HEALTH REFORM: Will Health Reform be Repealed?

September 24, 2010
Stethoscope

Health Policy Program Director Kavita Patel published an op-ed today in CNN, exploring the prospects of "repeal and replace" and the new health  insurance consumer protections :

When President Barack Obama signed the Affordable Care Act into law, it was clear he would face an uphill battle defending the law and communicating its benefits to the American public.

In the months leading to passage, we heard cries of rationing, death panels and blatant mischaracterization of what is in the bill.

Since passage, the cries have shifted from rationing to repeal. Efforts to repeal the law have been highlighted by the self-proclaimed "Young Guns" of the GOP...President Obama should not be fazed by this or any other calls for repeal. He should do the job he was elected to do and protect patients' interests, but he will need to face a confused public...

Read the full article here.

New Insurance Provisions & the Six Month Mark

  • By
  • Allison Levy,
  • New America Foundation
September 23, 2010

Sept. 23, 2010 marks the six-month anniversary of enactment of the Patient Protection and Affordable Care Act. A number of new insurance protections will be effective for all health insurance plans beginning on or after Sept. 23, 2010, marking the next phase of health care reform implementation.

Over time, all consumers will benefit from the provisions in the new health care reform law; however, depending on an individual’s specific employer, insurance plan, and existing state regulations, the benefits will be felt at different times and to a different extent.

PODCAST: Debuting the New Health Frequency

September 20, 2010
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September 23rd marks the six month anniversary of the Patient Protection and Affordable Care Act. A number of new insurance protections will become effective for all plans beginning on or after September 23rd, marking the next phase of health care reform implementation. This includes extending dependent coverage for young adults, banning insurance rescissions, no cost sharing for certain preventive care, a new insurance claims and appeals process, the elimination of lifetime coverage limits and a prohibition on denying coverage of children under 19 with pre-existing conditions.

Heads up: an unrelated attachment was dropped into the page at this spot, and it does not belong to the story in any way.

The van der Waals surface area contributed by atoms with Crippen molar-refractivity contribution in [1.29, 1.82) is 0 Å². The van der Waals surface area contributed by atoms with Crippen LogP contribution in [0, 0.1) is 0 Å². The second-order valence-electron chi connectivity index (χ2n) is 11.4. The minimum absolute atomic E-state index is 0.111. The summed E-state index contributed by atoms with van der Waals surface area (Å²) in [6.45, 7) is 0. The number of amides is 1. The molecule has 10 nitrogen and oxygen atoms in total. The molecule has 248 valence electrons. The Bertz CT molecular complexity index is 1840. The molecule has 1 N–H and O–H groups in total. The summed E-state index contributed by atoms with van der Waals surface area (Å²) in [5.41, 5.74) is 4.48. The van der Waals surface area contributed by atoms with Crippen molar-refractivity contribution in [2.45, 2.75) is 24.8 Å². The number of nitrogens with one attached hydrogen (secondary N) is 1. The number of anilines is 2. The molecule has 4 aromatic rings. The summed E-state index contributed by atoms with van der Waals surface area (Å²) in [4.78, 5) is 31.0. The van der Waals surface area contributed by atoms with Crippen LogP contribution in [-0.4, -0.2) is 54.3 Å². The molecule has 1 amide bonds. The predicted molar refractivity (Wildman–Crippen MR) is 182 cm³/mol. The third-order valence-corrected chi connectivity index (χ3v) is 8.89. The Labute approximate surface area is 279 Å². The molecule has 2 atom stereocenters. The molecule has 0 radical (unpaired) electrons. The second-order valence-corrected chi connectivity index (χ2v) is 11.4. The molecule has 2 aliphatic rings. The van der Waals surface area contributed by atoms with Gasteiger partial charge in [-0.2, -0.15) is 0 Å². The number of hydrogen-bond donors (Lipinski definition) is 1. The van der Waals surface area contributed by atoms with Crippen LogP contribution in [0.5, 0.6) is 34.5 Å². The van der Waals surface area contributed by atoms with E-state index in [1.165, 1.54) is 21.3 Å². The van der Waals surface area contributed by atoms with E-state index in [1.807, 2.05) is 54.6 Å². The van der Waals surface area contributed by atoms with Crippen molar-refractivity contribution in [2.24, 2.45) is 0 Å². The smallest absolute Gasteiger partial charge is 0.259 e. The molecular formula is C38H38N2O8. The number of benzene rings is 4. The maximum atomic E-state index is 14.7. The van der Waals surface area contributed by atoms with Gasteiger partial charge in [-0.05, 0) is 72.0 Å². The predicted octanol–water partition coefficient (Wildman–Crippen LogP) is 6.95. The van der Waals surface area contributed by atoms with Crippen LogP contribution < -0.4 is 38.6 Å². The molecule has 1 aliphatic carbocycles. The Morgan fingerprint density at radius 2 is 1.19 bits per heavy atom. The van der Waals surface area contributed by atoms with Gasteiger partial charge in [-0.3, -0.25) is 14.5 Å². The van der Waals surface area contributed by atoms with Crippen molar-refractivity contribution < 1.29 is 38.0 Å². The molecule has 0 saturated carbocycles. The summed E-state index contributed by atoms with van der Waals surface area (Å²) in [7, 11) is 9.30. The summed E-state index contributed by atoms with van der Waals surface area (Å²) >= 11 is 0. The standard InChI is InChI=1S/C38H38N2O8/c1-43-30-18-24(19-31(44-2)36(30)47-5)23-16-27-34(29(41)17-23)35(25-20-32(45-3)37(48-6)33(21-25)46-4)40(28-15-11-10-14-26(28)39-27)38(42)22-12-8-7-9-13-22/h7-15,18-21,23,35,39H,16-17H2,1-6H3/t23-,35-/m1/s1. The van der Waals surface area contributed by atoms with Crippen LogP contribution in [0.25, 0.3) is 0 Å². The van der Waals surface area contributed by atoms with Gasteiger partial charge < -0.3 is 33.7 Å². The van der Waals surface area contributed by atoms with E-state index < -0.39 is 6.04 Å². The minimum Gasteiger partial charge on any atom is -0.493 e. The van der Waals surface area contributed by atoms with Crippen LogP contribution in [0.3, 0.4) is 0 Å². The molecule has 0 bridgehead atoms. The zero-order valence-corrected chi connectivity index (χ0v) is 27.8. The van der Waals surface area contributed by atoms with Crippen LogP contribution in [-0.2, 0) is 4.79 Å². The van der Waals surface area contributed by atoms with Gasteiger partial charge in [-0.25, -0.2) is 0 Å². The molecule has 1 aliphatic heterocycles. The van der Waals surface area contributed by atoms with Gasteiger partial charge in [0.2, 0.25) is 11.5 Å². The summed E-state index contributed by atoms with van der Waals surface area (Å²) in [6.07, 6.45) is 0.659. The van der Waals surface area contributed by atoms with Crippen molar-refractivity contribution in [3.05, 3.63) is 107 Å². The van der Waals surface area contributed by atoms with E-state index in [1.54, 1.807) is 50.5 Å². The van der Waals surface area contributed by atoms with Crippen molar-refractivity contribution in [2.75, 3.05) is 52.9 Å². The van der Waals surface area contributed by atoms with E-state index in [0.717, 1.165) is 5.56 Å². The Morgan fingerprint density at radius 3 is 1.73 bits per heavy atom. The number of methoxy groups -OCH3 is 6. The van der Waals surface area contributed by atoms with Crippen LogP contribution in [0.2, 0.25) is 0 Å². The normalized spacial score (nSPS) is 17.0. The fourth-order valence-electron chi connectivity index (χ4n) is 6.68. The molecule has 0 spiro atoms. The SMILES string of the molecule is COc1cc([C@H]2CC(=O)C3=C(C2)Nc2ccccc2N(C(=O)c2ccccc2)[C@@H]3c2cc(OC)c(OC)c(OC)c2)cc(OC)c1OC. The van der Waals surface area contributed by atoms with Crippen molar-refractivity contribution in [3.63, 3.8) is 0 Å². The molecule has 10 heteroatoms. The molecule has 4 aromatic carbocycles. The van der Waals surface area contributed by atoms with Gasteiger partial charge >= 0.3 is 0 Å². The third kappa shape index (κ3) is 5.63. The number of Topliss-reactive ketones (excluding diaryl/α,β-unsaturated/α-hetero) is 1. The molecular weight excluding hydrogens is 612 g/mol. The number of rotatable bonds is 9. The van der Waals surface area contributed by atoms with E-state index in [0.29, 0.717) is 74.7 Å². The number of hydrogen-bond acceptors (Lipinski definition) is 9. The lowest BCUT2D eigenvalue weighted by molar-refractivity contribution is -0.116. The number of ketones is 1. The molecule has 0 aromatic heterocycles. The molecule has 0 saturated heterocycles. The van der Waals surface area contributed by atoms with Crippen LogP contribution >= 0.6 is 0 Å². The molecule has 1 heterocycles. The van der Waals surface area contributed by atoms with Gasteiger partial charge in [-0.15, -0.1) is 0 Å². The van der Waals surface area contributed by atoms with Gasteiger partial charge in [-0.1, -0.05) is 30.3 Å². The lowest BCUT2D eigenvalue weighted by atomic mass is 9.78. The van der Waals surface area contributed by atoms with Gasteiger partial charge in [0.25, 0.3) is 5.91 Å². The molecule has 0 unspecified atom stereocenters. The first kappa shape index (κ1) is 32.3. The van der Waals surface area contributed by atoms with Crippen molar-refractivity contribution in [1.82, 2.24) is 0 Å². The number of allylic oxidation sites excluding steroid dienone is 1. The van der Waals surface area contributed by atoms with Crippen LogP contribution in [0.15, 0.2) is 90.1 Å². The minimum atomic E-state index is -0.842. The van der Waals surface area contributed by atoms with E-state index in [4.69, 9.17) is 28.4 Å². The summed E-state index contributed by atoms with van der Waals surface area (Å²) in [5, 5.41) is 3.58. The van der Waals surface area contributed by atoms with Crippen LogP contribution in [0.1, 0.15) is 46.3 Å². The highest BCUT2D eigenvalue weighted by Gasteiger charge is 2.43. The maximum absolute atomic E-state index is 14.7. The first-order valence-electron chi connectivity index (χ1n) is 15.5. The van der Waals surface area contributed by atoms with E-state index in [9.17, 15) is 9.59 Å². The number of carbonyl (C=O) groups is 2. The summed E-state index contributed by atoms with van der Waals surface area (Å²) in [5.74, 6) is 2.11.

How do these new provisions affect grandfathered health plans? When will average American families feel the benefits of these new changes? Why are we still experiencing double digit premium rate increases? When and how do I put my 25 year old back on my insurance plan?

In the first New Health Frequency podcast, the New America Foundation’s Health Policy Program Director, Dr. Kavita Patel, explains the benefits and limitations of the next wave of health reform.

Download the mp3

The Next Wave of Health Reform

September 20, 2010

September 23rd marks the six month anniversary of the Patient Protection and Affordable Care Act. A number of new insurance protections will become effective for all plans beginning on or after September 23rd, marking the next phase of health care reform implementation. This includes extending dependent coverage for young adults, banning insurance rescissions, no cost sharing for certain preventive care, a new insurance claims and appeals process, the elimination of lifetime coverage limits and a prohibition on denying coverage of children under 19 with pre-existing conditions.

COVERAGE: Recession Causes Drop in 2009 Health Coverage Continued

September 20, 2010
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According to the latest data from the U.S. Census Bureau's annual report on income, poverty and health insurance, the number of people without health insurance increased to 16.7 percent in 2009, up from 15.4 percent in 2008 -- the first time the number of people with health insurance dropped since record-keeping began in 1987.

“The numbers show us that one in six Americans don’t have health care, and that number is largely due to people losing their jobs,” explained the New America Foundation’s Health Policy Program Director, Kavita Patel, in an interview with WTOP. “What health reform will do, although it will take a couple of more years to see some of these changes, is give people some options to buy insurance that is affordable.”

“I know that talk of repeal is something that sounds very interesting as a campaign slogan or a sound bite,” Dr. Patel continued, “but that is not really going to solve the problem. The irony of all of this is that the same things that are distressing us with these numbers that came out today are the very things that we passed health reform to solve.”

Listen to the full interview here.